(I have written an article for Australian HI-FI suggesting that a good way to start to understand the differences between 16 and 24 bit audio is to listen to the differences between 8 bit and 16 bit audio. To that end
I will in the future be posting four versions of a musical excerpt here. In the meantime, I want to explore a weirdness that my experiments revealed, and explain why it happened.)
Let’s create a sine wave of 980 hertz with a sampling rate of 44.1kHz and 16 bits of resolution. Let this sine wave be of an extremely low level, with a peak of -80dB. Here’s its spectrogram:
(This was generated with a small amount of dither, which is why it has a noise floor at -138dB and is unaccompanied by the nasty harmonics that would normally be present with a sine wave that is sketched out in values of +3 to -3). Note that the spike reaches -80dB.
Now let’s downsample it to 8 bits, accompanied by some dither noise:
Note the very high level of the noise, to the point that the 980 hertz signal barely peeks out over the top. This signal’s spike reaches -80dB, just as it did before it was downconverted.
So let’s go back to the 16 bit original and downsample it again to 8 bits, this time with some aggressive noise shaping:
That’s better. The 980 hertz signal stands well out from the signal, and if you turn the whole thing up it is clearly audible. It, once again, reaches -80dB.
Now what I’ve been leading up to: again we return to the 16 bit original, and again we downsample to 8 bits. But this time there’s no dither, no added low level noise. Instead we simply divide the 16 bit value of each sample by 8, and map it onto the nearest 8 bit integer value. Here’s the spectrum:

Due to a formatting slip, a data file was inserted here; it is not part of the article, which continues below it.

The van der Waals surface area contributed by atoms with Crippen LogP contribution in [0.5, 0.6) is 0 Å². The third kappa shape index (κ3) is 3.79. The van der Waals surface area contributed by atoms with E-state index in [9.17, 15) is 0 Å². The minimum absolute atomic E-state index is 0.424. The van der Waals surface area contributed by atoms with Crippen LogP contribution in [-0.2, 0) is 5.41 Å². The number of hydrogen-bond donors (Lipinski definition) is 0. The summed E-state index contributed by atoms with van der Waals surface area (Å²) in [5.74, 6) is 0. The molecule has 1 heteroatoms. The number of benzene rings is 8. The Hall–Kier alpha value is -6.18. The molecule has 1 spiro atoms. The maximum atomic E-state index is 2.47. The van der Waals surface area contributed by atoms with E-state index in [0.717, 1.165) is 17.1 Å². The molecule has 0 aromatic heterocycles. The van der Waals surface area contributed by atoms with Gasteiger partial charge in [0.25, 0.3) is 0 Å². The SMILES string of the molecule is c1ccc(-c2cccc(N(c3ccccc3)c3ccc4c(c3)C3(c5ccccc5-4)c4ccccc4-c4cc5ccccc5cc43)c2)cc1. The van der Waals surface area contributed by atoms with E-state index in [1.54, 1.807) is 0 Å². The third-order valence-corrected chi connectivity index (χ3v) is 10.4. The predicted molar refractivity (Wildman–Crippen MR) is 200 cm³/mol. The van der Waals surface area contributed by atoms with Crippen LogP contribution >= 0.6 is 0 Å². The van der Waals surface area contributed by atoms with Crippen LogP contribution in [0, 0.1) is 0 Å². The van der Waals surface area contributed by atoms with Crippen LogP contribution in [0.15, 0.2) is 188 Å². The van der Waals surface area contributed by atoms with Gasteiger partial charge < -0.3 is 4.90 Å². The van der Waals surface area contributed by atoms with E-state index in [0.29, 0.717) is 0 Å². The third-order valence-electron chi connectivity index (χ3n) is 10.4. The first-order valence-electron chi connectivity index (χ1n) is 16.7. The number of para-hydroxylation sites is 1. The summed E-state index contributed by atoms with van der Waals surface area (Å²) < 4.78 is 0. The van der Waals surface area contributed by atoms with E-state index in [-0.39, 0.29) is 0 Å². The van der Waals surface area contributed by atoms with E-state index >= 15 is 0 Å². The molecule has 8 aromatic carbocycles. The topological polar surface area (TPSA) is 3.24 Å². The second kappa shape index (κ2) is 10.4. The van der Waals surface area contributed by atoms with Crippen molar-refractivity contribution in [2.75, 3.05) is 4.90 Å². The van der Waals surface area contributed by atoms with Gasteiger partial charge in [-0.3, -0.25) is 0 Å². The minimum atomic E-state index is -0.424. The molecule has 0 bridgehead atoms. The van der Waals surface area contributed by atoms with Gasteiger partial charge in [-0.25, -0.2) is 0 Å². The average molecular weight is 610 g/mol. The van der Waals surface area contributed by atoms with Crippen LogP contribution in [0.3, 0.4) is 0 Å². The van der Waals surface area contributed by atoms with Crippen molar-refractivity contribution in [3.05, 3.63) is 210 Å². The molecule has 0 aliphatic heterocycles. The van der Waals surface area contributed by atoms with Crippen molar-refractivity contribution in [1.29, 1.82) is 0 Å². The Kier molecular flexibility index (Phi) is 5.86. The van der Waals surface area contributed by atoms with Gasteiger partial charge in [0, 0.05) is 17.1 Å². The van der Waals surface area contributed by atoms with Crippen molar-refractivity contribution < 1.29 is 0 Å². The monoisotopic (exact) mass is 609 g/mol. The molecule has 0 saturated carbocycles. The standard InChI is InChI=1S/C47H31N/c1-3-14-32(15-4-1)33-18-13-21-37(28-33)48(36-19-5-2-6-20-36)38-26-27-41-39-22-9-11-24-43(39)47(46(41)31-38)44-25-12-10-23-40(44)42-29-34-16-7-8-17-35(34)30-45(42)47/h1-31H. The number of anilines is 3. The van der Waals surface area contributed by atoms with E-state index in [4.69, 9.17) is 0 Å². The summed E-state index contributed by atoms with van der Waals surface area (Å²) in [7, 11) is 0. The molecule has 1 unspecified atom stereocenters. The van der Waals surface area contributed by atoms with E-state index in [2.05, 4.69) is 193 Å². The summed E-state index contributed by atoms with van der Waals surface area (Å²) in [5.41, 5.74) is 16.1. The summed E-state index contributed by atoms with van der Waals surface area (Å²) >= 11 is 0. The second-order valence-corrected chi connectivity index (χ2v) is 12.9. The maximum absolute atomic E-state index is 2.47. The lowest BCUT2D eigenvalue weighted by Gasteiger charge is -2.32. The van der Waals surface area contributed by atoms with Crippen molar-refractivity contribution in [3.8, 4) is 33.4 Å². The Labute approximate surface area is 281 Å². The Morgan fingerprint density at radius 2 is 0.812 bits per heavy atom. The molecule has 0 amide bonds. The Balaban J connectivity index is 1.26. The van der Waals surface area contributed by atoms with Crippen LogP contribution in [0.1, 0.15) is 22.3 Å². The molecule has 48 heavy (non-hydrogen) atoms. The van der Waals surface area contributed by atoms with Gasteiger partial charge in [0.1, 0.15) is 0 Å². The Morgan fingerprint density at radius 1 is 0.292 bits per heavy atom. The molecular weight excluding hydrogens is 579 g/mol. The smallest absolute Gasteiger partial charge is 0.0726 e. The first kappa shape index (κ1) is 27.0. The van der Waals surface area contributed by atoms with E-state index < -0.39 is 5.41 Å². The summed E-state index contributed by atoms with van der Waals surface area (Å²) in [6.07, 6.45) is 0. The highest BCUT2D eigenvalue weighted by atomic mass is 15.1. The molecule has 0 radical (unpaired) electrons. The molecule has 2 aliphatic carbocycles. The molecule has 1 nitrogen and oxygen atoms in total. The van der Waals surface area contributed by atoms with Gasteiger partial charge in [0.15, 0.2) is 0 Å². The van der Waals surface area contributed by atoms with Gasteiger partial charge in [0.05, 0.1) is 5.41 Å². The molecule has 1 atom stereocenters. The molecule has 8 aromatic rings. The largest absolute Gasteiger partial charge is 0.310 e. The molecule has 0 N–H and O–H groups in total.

Lots of harmonics, quite a bit of noise (although a lower level than with the plain dithering) and something that’s distinctly odd. Instead of the 980 hertz spike reaching -80dB, it makes it up to -48dB. How could reducing its precision from 16 bits to 8 bits have caused that?
Well, here’s the thing: -80dB is lower than minimum value definable in an 8 bit signal. The lowest quantisation level is -48dB. So the only way this wave form can be represented is by toggling between values for zero and one. Let’s zoom in on the wave form:
As you can see, our sine wave has become a kind of square wave, which explains all those harmonics. But it also explains why the fundamental is way too powerful. A sample value of ‘1’ is -48dB on an 8 bit scale, so that’s what our signal becomes.
Which is why dither is so vitally important, at least with 8 bit audio.
Here are the four test signals with the low level 980 hertz sine wave:
- The original 16 bit version: 980Hz – 16 bits
- The 8 bit vanilla dithered version: 980Hz – 8 bits – unshaped dither
- The 8 bit shaped dither version: 980Hz – 8 bits – shaped dither E2
- The 8 bit non-dithered version: 980Hz – 8 bits – no dither
Download them and listen. You’ll have to turn up the volume quite a way to hear the 980 hertz tone.
And here are the four excerpts of the music from the group B’Jezus referred to in the article: